Survey Finds 34 Percent Of Defaults Are 'Strategic' Moves By Homeowners

Published On 2011-10-27
Survey Finds 34 Percent Of Defaults Are 'Strategic' Moves By Homeowners

A survey released recently by business schools at the University of Chicago and Northwestern University found that 34 percent of foreclosures nationally were the result of "strategic" defaults by homeowners seeking to get out from "underwater" mortgages.

Many of them simply walked away from homes and mortgages that were valued much higher than the homes themselves as a result of the nationwide housing crisis. Some strategic defaulters have returned to the housing market to buy new homes at payments similar to their original mortgages, the survey found.

Recovering from strategic defaults, however, takes time — as much as three or more years — and a good credit rating following the foreclosure. But with a credit score in the 600s, foreclosed homeowners probably will eventually qualify for a Federal Housing Authority insured loan.

Chicago City Council Committee OKs Weakening Ordinance
Holding Lenders Responsible For Abandoned Housing

A Chicago City Council committee last week approved a watered-down version of an ordinance that would have forced lenders to maintain vacant properties on which they hold mortgages even if they weren't in foreclosure

The amended version holds banks responsible for maintaining vacant properties within 60 days of a mortgage default. Maintenance would include mowing grass, shoveling snow and boarding up the buildings.

The original measure, passed in July, would have considered banks to be owners of vacant property even before they went into foreclosure. The ordinance had required more than routine maintenance.

Enforcement of the July ordinance, however, has been put on hold for fear that it would not withstand a legal challenge. Among the concerns were that the ordinance would conflict with the Illinois Foreclosure Act, which prohibits treating banks as legal owners of a vacant property before they actually take possession. Additionally, some opponents suggested the ordinance violated property law, which requires title to a property in order to have access to it. The original ordinance was scheduled to go into effect Sept. 18.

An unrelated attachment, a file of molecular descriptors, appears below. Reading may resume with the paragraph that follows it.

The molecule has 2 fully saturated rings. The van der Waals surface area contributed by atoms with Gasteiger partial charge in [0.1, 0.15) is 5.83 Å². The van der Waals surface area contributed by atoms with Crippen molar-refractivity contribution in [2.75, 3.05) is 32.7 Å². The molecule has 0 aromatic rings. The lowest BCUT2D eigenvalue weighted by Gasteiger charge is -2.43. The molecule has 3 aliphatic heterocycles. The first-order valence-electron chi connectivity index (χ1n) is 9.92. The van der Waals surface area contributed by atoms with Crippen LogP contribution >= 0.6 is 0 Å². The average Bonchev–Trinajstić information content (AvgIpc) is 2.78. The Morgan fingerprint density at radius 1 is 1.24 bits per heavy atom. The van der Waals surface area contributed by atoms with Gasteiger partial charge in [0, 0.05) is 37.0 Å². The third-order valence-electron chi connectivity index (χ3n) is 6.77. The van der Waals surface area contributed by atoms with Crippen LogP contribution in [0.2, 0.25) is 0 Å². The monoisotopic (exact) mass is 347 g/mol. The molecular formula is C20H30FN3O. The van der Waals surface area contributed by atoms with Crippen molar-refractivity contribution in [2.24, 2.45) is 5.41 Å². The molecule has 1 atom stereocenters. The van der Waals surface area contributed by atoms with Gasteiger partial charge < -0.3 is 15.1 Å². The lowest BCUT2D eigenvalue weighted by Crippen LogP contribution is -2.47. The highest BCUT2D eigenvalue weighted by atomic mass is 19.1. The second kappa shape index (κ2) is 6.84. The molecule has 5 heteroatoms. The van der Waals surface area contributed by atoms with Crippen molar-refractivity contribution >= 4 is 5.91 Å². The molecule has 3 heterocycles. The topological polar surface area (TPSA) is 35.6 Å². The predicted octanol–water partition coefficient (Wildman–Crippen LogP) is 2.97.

City officials said some major banks have signed off on the revised proposal and have agreed to work with the city to help develop state legislation that would streamline the foreclosure process.

130 Demonstrators Arrested In 'Occupy' Chicago Protests

Chicago police arrested 130 demonstrators in Grant Park Sunday when they refused to abandon their anti-Wall Street protest. Leaders vowed to continue the protests, an outgrowth of the 'Occupy Wall Street' protests against, among other issues, the high rate of foreclosures initiated by major banks.

The only other arrests reported in the nation Sunday included 11 in Cincinnati. The Chicago arrests, which began about 1 a.m., were based on violation of the park's 11 p.m. closing time. About 175 arrests were reported in the park the previous Sunday.

Police estimate about 1,500 began the protest Saturday in the city's financial district, then marched to the park. Among their chants were "Banks got bailed out, we got sold out!"

A few young people started the Occupy Wall Street movement a month ago in New York, and it has since grown to include tens of thousands of protesters nationally and around the world.

Obama To Unveil Initiatives To Help Struggling Mortgage Holders

President Barack Obama is expected to announce new initiatives designed to help homeowners avoid foreclosure on their properties. With his $447 billion jobs program effectively blocked by Congress, the president's latest measure will not require approval from lawmakers.